The red tide is not to blame for the death of small fish

Bradenton, Florida – Just before Mother’s Day weekend, Jeff Riggan started to smell something pungent outside his apartment. He is an artist and often paints the wildlife that frequent the ponds of the Carlton Arms Apartment complex.

What do you want to know

  • There was a massive fish kill in Manatee County
  • The two most affected fish species were mojarra and mullet
  • FWC said it was likely the result of low dissolved oxygen in the water.

“Everyday, every day, I’m here to do this,” he said with a brush in his hand. He has been an artist since the age of 15 and these days he mainly paints wild animals.

“It’s the game here. I love wildlife, I was born and raised here,” he continued.

But on Thursday last week, a smell began to interfere with the exterior painting process. It smelled of death. “Well, first of all you can’t get over the smell, that’s for sure, and then you notice a few fish popping up,” Riggan said.

He followed his nose and came across a huge blue crab between his fence and the nearest pond. It was dead. “He couldn’t take on water like the fish,” Riggan said.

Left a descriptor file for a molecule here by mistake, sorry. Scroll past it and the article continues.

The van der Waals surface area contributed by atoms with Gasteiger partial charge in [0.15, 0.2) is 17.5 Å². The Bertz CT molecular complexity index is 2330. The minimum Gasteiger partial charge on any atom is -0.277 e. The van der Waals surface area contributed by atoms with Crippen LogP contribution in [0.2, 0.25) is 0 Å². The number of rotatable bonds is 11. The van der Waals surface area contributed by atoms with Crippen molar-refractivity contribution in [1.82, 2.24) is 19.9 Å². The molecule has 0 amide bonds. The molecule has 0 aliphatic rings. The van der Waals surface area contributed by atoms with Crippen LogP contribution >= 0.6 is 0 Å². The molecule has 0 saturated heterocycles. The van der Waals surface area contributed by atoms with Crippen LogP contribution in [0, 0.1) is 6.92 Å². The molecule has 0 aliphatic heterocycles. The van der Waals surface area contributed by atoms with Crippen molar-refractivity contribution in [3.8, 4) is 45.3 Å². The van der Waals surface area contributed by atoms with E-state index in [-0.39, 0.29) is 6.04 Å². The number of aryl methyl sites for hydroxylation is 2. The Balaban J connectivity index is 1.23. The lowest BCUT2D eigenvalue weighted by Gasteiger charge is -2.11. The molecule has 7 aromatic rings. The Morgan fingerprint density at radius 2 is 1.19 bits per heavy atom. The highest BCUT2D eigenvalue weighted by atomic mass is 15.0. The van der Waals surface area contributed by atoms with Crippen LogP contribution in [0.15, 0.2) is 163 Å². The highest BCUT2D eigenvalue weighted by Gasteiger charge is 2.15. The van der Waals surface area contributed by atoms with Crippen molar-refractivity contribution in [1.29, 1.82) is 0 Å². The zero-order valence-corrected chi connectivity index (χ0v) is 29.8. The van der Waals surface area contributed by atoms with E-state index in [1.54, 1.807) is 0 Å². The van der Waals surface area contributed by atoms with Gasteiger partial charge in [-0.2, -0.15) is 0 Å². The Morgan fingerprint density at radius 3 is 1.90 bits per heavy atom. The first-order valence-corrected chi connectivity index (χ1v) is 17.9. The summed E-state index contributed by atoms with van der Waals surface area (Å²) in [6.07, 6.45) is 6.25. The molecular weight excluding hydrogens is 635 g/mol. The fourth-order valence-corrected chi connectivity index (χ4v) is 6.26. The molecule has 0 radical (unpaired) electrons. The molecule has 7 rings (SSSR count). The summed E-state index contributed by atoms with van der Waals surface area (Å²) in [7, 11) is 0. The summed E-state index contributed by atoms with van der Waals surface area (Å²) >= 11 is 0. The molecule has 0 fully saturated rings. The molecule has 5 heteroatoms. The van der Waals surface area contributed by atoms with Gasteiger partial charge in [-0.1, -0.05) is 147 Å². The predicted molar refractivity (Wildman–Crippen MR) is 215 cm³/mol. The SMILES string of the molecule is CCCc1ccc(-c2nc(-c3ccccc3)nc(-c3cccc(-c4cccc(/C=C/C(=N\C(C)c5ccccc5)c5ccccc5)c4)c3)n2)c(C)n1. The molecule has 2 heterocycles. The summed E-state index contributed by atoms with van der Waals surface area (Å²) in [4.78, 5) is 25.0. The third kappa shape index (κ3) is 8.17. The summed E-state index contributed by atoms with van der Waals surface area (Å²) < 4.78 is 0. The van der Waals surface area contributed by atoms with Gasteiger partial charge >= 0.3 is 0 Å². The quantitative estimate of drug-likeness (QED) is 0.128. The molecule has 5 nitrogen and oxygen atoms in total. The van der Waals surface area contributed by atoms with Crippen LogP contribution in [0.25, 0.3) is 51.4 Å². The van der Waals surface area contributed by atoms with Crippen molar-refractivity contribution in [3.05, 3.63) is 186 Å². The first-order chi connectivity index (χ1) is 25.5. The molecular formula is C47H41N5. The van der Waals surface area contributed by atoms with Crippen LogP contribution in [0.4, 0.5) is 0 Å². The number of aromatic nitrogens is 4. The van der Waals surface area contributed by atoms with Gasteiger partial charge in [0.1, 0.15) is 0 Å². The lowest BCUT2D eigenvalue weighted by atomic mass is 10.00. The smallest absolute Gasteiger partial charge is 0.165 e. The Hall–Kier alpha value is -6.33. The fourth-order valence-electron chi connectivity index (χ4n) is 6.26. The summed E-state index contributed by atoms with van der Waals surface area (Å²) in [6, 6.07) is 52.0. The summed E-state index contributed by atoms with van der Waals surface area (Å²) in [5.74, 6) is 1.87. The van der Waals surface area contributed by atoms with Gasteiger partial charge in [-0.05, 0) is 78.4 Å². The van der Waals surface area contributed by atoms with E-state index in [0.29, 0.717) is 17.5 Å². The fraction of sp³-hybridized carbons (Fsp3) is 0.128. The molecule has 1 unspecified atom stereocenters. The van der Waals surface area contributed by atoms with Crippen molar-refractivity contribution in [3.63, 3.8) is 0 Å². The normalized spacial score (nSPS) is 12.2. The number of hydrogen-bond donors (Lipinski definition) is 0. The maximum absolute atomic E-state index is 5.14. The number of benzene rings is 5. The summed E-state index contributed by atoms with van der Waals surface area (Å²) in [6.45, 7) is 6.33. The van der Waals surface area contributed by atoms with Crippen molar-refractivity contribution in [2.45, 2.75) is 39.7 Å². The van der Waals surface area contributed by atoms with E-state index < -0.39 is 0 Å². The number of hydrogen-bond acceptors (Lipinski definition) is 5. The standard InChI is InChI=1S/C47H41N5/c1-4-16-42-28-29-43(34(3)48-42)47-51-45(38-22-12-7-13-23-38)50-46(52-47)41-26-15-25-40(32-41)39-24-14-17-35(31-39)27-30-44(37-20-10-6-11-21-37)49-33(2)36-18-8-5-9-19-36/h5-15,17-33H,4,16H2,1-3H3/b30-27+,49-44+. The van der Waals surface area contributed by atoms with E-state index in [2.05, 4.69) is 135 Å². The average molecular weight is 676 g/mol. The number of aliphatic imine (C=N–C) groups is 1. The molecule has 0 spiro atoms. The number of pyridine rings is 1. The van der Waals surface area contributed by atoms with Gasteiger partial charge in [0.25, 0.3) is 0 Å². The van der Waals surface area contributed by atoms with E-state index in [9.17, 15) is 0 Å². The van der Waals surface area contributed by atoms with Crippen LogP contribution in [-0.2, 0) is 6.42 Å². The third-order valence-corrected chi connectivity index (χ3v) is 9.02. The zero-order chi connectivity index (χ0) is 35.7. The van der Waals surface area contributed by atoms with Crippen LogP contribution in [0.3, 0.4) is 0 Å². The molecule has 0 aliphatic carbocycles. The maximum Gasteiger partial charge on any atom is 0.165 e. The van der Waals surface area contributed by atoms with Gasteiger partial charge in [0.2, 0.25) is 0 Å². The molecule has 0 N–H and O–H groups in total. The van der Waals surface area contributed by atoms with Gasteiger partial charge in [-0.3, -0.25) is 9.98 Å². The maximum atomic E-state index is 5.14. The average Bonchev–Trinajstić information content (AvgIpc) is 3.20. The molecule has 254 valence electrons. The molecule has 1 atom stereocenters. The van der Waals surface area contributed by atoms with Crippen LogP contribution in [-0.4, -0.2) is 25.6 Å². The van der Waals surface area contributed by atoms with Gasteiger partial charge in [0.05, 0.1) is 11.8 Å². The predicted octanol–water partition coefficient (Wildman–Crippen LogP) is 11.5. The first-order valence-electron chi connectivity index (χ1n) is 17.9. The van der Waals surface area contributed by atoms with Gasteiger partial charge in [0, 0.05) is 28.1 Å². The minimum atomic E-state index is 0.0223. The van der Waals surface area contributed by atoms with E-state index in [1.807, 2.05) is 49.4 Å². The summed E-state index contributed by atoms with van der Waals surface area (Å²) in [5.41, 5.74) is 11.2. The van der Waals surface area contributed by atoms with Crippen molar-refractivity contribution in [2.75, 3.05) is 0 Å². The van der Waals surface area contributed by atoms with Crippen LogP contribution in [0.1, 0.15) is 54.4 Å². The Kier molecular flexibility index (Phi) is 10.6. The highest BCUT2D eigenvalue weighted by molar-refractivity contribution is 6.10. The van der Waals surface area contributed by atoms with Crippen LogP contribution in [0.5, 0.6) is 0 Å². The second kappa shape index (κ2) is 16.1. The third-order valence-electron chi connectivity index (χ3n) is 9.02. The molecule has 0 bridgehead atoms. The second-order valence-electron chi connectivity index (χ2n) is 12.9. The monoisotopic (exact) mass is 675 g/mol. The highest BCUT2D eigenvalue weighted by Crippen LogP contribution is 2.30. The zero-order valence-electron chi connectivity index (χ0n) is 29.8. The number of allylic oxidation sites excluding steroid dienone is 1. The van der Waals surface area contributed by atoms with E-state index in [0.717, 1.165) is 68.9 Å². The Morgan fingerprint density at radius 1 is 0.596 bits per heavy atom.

Riggan started walking to all the ponds and found hundreds of dead fish clustered along the banks. A big problem with so many dead fish is that they attract birds. “The scavengers come in. The first-class birds come in, the big blue herrings, and all the egrets, and the wood storks, and there’s some here feasting. But they’re fighting with the buzzards over the carcasses and the remains of all those dead fish,” Riggan said.

While vultures are a bit of a concern, Riggan finally got it when he came across a group of almost 500 dead fish.

“Look at this, it’s horrible,” he said. FWC went out to investigate and found that this fish kill was caused by low oxygen levels in these particular water bodies. Low oxygen levels occur on windy days and when there are long periods of cloud. cover.

Either way, Riggans wants the apartment complex to try to find a way to put more oxygen into the water so this doesn’t happen again. “Anyone who needs to fix what they need to fix, I hope that happens because we can’t keep seeing this,” Riggan said.

FWC said the two most affected fish species were mojarra and mullet.

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